Since we released interlock knit fabrics with City Weekend, people have been asking what interlock is and how it differs from other kinds of knits. In order to answer those questions, I need to back up and start by explaining what makes knit fabrics different than wovens.
If you know a bit about how fabrics are made, you are aware that woven fabrics are comprised of warp and weft threads that are woven together. (For more on this topic, see my guest post on the BurdaStyle blog.) Knit fabrics are made differently.
To produce knits, needles are used to to manipulate yarn into connected loops. There are two categories of knits: weft knits and warp knits. Warp knits are made using many needles and yarns. The resulting fabrics include tricot and textured knits, but since these fabrics are less commonly used in home sewing and have very different qualities than weft knits, I won’t say anything more about them in this post. Maybe someday I’ll have occasion to talk about them in more depth.
Weft knits are made using one continuous yarn moving back and forth (or around on circular needles if the knit is made as a tube, like a seamless T-shirt or tights). If you are a knitter or have ever learned to knit, you might remember the four basic knitting stitches: knit (or plain), purl, miss (or skip), and tuck. These are the four primary stitches that make up most weft-knit fabrics, as well.
These four stitches provide lots of versatility for knits. They can be combined to create all sorts of interesting textures and fabric types. Different yarns, thicknesses, fiber types, colors, and the tension of the stitches (how tightly knitted they are) offer lots of opportunity for the creation of a huge variety of knit fabrics. I’ll talk about some of the most commonly available knits: jersey, rib knit, and interlock, but keep in mind that many other knits are available as well.
Jersey Knit. If you look at a basic T-shirt, it’s probably made of jersey. With jersey, every stitch is a knit stitch, so all the loops are drawn to one side of the fabric. The front of jersey fabric is smooth, and the back has a more textured appearance since it’s composed entirely of purl stitches, which create the appearance of a bar across the fabric. Most jersey stretches in both directions: up and down as well as across. The edges of jersey have a tendency to curl, which can make sewing and hemming it rather tricky. Jersey does, however, take prints well because of its smooth surface.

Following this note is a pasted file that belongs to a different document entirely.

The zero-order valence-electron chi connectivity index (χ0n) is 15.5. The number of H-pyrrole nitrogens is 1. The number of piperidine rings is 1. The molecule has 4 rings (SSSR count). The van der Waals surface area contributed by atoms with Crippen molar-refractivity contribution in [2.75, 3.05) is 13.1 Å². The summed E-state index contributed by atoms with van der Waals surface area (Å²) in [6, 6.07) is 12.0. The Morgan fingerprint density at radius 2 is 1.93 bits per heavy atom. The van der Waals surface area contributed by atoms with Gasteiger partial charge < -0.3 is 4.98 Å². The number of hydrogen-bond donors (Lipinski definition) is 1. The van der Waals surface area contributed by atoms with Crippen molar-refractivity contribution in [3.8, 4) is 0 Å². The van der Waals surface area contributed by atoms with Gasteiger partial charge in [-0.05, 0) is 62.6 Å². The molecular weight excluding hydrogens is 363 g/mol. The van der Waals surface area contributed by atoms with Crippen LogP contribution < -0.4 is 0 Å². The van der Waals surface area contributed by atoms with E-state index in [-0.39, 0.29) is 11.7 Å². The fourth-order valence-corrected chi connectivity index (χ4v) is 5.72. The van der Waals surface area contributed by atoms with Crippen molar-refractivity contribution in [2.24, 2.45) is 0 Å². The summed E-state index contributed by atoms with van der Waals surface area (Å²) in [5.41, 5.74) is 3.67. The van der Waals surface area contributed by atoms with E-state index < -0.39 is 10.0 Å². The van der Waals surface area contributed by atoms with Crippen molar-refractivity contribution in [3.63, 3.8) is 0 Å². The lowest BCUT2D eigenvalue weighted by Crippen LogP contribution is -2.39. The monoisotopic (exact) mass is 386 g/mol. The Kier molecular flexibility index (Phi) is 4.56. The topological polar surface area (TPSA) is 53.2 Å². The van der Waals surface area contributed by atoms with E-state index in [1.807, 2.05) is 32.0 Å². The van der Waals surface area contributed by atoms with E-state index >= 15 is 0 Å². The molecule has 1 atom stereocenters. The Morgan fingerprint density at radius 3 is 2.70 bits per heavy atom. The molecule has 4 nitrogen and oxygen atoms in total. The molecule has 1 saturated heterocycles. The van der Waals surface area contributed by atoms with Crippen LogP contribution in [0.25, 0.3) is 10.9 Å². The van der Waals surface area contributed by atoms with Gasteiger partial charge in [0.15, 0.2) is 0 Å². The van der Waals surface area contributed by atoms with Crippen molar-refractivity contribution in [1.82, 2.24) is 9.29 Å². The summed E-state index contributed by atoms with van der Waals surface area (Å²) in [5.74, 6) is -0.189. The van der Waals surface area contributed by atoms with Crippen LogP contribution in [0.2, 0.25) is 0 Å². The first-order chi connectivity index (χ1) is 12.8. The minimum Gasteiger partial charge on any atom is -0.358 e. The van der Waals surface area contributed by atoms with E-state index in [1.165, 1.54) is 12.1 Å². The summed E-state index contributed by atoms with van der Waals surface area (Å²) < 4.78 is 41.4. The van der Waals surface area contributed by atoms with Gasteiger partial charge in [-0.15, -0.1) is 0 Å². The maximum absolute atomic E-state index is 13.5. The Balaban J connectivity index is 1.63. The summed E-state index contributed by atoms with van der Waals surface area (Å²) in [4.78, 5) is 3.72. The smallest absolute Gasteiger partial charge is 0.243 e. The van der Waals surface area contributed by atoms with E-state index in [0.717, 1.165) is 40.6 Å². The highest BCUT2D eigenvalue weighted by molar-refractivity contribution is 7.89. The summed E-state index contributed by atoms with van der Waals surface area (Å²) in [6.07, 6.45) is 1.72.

Rib Knit. Think back to that jersey T-shirt we were imagining earlier. The neck band is probably a rib knit. Rib is made by alternating knit and purl stitches to form ridges on both sides of the fabric. Rib knit lies flat and has more stretch in the width than the length. Rib makes great neckbands and cuffs because of this elasticity.
Interlock Knit. Interlock is a variation on rib knit. Instead of creating ridges of knit and purl stitches, interlock has two rows of stitches, one directly behind the other. This can create the impression that the fabric is comprised of two layers, which is why it is sometimes categorized as a double-knit fabric. (The two layers of interlock, however, can’t actually be separated.) Interlock is thicker than jersey, and both sides of the fabric are smooth, like the right side of a jersey fabric. Interlock is more stable than jersey, which means it doesn’t stretch out of shape as easily as jersey and it doesn’t curl at the edges. This ability to lie flat, as well as the fact that interlock take prints nicely, makes it popular for home sewing.
When you’re sewing with knit fabrics, you should keep a few things in mind.
You should make sure that the garment you are sewing will be one that takes advantage of the unique properties of a knit fabric. Knits mold and drape nicely over the body. They also move with the body. These properties, however, cause knits to stretch out of shape more than a more rigid woven fabric will do. Knits recover nicely from wrinkling, which means knits are easy to care for, travel well, and generally don’t require ironing the way many woven fabrics do. But because of this anti-wrinkle trait, knits also don’t take a sharp crease. For example, a knit fabric won’t hold a pleat very well. Sew a pleated garment with a knit fabric, and you’ll likely be disappointed at the results.
Because of the way they are constructed many, but not all, knits have stretch. And some knits stretch more than others. It’s important to keep this in mind when you’re selecting a fabric and garment to make. Some knits include Spandex (also known as Lycra or elastane), which gives the fabric excellent stretch and recovery (the ability to return to its original shape quickly, without much distortion). Swimsuits and athletic clothing often includes this fiber, and even a small amount will change the fabric dramatically. Make sure to check your pattern for a recommended stretch percentage (if it was written specifically for knit fabrics) and your fabric to ensure that they are in sync.
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